Baden-Powell (via Dawson’s Saddle)

The drive from Palm Springs to Wrightwood was uneventful. I decided to grab lunch along the way in Cazabon and refuel the Outback. After the mid-70s atop San Jacinto, the 100+ temps on the desert floor felt awful. The next peak on my adventure was Baden-Powell. Originally when I planned the adventure, I had hoped to hike out to the Big Horn Mine in the afternoon, but this heat wave we were having scuttled that idea. That hike is south-facing and without a lot of shade. I checked into my campsite at Table Mountain and then drove the 10 minutes back into Wrightwood to hit the market. I grabbed some soda, a couple of beers, and a bag of ice. Back at the campsite, I unpacked the backpack and the slack-pack and then reassembled my daypack. Soon I could feel my stomach being to grumble and headed again back into Wrightwood for dinner. After a nice Carne Asada burrito plate, I drove back to finish setting up for the night. Last year, I bought a custom air mattress for the Outback from Luno. In about 5 minutes, I had all the parts inflated and ready. The camp host stopped by and we chatted a bit. He said tonight the campground was mostly empty, but tomorrow it would be packed. I gathered some of the downed wood and enjoyed a small campfire as night fell. I crawled into the back of the Outback and listened to an audiobook for a while before drifting off to sleep.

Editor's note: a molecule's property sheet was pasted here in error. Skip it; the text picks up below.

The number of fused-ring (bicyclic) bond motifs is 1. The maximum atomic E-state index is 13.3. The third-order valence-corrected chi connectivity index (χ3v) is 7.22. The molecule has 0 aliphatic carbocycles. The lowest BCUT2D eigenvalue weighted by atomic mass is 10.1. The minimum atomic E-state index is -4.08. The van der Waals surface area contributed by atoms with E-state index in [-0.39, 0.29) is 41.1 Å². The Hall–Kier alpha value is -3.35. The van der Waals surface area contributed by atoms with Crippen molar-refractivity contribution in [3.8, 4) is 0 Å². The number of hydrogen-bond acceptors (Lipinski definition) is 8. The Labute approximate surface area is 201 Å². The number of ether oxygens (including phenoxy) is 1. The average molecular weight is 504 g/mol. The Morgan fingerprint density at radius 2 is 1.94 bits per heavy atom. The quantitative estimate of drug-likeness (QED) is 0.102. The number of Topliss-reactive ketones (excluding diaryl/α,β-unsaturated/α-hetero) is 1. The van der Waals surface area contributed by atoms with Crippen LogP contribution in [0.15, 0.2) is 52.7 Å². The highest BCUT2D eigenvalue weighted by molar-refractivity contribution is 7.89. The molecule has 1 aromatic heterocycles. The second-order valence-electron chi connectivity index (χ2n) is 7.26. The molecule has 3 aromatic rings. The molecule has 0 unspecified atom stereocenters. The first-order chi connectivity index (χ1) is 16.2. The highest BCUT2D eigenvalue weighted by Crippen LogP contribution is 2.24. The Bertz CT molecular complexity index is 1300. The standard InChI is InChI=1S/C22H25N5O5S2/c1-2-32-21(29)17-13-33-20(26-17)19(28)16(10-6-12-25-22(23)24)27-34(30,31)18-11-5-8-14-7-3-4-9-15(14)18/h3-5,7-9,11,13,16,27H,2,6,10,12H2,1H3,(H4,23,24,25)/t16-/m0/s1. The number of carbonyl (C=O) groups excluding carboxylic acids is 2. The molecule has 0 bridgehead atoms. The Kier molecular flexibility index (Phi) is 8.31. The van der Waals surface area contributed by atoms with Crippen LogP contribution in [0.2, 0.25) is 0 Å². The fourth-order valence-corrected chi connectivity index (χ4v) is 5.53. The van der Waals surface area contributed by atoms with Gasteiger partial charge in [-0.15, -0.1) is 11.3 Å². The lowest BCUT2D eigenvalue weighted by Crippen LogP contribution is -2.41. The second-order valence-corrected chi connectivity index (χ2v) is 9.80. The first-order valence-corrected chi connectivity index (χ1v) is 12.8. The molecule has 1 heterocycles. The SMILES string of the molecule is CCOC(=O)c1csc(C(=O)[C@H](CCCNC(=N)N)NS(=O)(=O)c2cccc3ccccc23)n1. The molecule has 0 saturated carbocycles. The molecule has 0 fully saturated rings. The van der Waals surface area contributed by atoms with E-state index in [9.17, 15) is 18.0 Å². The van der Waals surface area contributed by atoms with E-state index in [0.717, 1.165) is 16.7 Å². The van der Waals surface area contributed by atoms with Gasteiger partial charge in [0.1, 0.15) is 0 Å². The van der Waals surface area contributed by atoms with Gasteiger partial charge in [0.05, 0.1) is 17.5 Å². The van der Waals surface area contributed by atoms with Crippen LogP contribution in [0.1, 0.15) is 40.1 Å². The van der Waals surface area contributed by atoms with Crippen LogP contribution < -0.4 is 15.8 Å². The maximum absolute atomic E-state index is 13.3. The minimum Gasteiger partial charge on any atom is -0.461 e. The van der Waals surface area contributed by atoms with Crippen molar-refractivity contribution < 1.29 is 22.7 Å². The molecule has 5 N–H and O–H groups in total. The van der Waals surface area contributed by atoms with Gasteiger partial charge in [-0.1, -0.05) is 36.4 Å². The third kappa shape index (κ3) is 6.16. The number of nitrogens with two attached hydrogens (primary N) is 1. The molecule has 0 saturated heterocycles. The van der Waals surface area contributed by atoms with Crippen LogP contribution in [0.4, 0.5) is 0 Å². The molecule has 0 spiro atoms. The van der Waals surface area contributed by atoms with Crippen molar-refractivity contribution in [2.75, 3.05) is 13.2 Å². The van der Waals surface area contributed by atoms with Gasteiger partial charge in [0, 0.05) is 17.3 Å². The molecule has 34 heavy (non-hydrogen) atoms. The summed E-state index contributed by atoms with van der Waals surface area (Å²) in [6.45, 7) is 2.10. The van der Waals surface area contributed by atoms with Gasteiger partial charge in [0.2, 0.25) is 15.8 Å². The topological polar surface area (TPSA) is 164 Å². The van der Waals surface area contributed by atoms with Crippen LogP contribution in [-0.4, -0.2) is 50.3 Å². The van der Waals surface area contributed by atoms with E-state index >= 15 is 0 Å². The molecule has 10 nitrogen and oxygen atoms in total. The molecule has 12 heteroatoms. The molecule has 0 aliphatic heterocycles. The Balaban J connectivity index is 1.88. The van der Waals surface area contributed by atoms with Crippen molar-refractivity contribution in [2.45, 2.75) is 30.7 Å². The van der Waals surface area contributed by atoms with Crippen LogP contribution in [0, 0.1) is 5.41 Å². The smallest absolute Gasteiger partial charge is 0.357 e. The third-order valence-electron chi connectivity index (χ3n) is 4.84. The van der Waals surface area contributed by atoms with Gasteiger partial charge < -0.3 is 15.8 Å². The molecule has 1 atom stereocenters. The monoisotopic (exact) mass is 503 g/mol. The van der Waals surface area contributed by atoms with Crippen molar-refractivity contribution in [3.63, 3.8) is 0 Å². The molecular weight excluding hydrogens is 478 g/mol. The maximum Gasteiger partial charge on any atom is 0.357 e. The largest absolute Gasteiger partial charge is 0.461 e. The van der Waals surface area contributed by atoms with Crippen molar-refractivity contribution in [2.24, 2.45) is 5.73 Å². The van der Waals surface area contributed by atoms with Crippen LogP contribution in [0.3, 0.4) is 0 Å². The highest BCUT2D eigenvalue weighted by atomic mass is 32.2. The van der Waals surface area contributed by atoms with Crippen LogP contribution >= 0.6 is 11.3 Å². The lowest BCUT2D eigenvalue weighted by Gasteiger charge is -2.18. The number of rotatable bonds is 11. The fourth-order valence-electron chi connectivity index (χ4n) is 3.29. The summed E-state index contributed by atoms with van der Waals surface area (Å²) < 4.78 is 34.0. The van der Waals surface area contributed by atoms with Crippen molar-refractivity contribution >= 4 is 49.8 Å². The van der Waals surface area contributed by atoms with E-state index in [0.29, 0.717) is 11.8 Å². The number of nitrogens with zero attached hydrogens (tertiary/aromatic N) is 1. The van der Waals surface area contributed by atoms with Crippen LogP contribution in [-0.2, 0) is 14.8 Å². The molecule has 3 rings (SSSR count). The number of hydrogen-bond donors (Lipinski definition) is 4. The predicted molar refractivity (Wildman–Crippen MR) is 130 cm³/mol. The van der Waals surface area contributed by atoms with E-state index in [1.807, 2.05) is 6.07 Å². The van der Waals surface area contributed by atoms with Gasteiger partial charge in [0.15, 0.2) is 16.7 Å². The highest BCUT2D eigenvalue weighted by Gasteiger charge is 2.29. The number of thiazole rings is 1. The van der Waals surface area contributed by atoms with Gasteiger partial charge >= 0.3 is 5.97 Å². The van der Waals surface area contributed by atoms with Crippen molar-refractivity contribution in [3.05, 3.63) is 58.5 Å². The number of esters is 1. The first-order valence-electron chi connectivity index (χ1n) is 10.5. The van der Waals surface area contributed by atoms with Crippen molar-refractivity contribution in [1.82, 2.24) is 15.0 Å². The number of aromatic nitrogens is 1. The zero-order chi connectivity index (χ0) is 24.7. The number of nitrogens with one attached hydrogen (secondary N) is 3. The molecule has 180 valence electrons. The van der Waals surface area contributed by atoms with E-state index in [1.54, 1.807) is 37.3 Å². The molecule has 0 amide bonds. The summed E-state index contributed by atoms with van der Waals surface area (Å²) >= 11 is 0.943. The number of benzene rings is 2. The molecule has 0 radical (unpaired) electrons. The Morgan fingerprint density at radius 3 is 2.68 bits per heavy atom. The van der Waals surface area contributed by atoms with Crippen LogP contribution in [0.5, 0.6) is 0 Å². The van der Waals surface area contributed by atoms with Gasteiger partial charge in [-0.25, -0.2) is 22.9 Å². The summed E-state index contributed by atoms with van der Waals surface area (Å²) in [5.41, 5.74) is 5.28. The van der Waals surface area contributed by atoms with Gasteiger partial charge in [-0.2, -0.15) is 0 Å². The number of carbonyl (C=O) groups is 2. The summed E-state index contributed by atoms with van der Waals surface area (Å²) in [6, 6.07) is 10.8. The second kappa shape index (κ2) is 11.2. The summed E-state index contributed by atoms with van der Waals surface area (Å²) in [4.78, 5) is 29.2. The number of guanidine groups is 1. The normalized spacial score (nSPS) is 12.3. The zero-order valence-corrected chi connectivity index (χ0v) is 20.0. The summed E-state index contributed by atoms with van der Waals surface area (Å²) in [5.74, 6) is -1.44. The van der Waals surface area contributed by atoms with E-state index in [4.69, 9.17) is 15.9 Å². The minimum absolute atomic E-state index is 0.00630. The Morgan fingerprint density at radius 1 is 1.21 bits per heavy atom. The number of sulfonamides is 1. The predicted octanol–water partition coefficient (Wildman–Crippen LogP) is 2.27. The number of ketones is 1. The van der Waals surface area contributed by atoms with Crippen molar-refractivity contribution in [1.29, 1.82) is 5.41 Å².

I woke again before dawn. I can see why they sell window covers, but I had a long day of hiking ahead of me and it was going to be warm, so I did not mind. I made my breakfast, this time some biscuits and gravy from Mountain House. If the temperatures had been milder, I might have considered breakfast in town. I deflated the mattress, relocated my other items, and set off toward Dawson’s Saddle. I had climbed Baden-Powell twice before, each time via the Vincent Gap trailhead and the infamous switchbacks. But this time, I decided to approach it from the other route. I passed the parking lot at Vincent Gap and there were about 5 cars parked there.